In his Polychronicon, Higden not only provides these statistics but also enumerates the members of many of these categories. He lists all of the shires, all of the bishoprics, and many many towns and parish churches too. In this context, we may also recognize the items in the list in Reynes’ commonplace book as the titles of as many lists. Given that the towns and parish churches are so numerous as to be virtually innumerable, the “infinity of lists,” to borrow Umberto Eco’s title, stealthily reasserts itself, rendering “mythical” the idea that a list is ever truly closed.
Perhaps it was something about the mixture of the known and the fantastical that made this list quite popular, coming down to us in ten copies — and counting! Here follows the definitely open-ended list of witnesses to this list:
London, British Library MS Royal 7 D.xxi, f. 2v
London, British Library MS Royal 8 B.xv, f. iii verso
London, British Library MS Royal 8 C.xii, f. 1 verso
London, British Library MS Royal 8 D.iv, f. 114
London, British Library MS Royal 17 B.xlvii, f. 59 verso
London, British Library MS Cotton Tiberius B.iv, f. 212
London, British Library MS Cotton Claudius E.viii, f. 267 verso
London, British Library MS Lansdowne 762
London, British Library Additional MS 37,787, f. 181 verso
.. and Robert Reynes’ commonplace book, Oxford, Bodleian Library, Tanner MS 407, f. 37v
To conclude this post on statistics, Listology has some facts and stats of its own, presented here in (naturally) the form of a list!
— This post marks the beginning of Listology’s second year.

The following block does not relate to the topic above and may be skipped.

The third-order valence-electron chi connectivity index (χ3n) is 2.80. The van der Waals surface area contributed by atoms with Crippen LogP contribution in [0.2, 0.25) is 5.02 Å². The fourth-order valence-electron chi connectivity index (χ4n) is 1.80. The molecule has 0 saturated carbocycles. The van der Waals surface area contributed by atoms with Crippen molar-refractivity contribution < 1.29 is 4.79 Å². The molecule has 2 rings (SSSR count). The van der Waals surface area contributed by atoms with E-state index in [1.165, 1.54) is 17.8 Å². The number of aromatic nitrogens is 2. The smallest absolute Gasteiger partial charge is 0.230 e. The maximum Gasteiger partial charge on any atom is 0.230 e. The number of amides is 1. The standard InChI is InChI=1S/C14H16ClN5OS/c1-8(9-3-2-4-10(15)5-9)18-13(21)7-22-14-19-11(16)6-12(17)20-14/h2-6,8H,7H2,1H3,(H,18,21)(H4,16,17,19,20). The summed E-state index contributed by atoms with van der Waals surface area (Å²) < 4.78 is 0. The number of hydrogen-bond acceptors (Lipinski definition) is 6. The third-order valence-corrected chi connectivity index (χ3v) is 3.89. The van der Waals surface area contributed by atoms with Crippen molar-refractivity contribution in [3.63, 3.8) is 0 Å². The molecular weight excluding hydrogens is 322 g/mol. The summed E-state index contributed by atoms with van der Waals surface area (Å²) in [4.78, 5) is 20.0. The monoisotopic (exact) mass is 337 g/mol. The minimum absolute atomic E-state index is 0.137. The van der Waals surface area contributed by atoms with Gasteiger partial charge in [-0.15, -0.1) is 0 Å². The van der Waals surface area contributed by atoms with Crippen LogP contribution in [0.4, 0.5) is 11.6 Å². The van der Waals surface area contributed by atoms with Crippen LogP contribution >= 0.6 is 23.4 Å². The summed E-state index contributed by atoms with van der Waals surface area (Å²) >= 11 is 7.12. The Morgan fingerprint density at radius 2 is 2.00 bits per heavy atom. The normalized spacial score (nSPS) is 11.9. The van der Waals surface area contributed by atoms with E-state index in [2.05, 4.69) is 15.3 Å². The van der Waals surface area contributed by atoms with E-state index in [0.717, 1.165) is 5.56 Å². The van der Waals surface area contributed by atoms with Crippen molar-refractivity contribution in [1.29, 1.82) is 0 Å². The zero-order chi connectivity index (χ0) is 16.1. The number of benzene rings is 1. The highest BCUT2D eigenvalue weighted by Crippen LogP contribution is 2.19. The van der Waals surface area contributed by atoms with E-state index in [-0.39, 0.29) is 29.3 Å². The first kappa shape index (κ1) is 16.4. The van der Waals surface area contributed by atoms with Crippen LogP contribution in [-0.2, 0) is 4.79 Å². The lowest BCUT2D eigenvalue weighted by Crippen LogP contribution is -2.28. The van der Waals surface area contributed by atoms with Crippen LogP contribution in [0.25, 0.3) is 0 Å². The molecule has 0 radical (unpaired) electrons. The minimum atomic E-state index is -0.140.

— During our first year, we published 26 posts by 8 authors.
— In year two, we look forward to expanding the variety of our posts to include summaries of scholarly (and other) articles that have to do with lists and interviews with their authors.
— We will continue to welcome guest posts and hope our readers will consider contributing to the blog. See further details at the “Invitation to Participate” tab at this site.
Robert Reyne’s commonplace book is now Oxford, Bodleian Library Tanner MS 407. The entire manuscript has been edited by Lewis Cameron, The Commonplace Book of Robert Reynes of Acle: An Edition of Tanner MS 407 (New York: Garland, 1980).
George F. Warner and Julius Gilson, Catalogue of Western Manuscripts in the Old Royal and King’s Collections (London: Longman, 1921), vol. 1, p. 191.
Higden himself cites William the Conqueror as his source for his count of shires and the Domesday survey for his count of towns. See Lewis, The Commonplace Book, pp. 512-13.
Polychronicon Ranuophi Higden monachi Cestrensis; together with the English translations of John Trevisa and of an unknow writer of the fifteenth century, ed. Churchill Babington (London: Longman, 1865), Bk. 1, chapter 49. Middle English spelling modernized.
The Polychronicon was translated by John Trevisa (fl. 1342-1402) and by another anonymous translator. Both translations are reproduced in Babington’s edition. Higden cites the number of English cities in Book 1, chapter 47; the number of bishoprics in Book 1, chapter 57; and the dimensions of Great Britain in Book 1 chapter 47.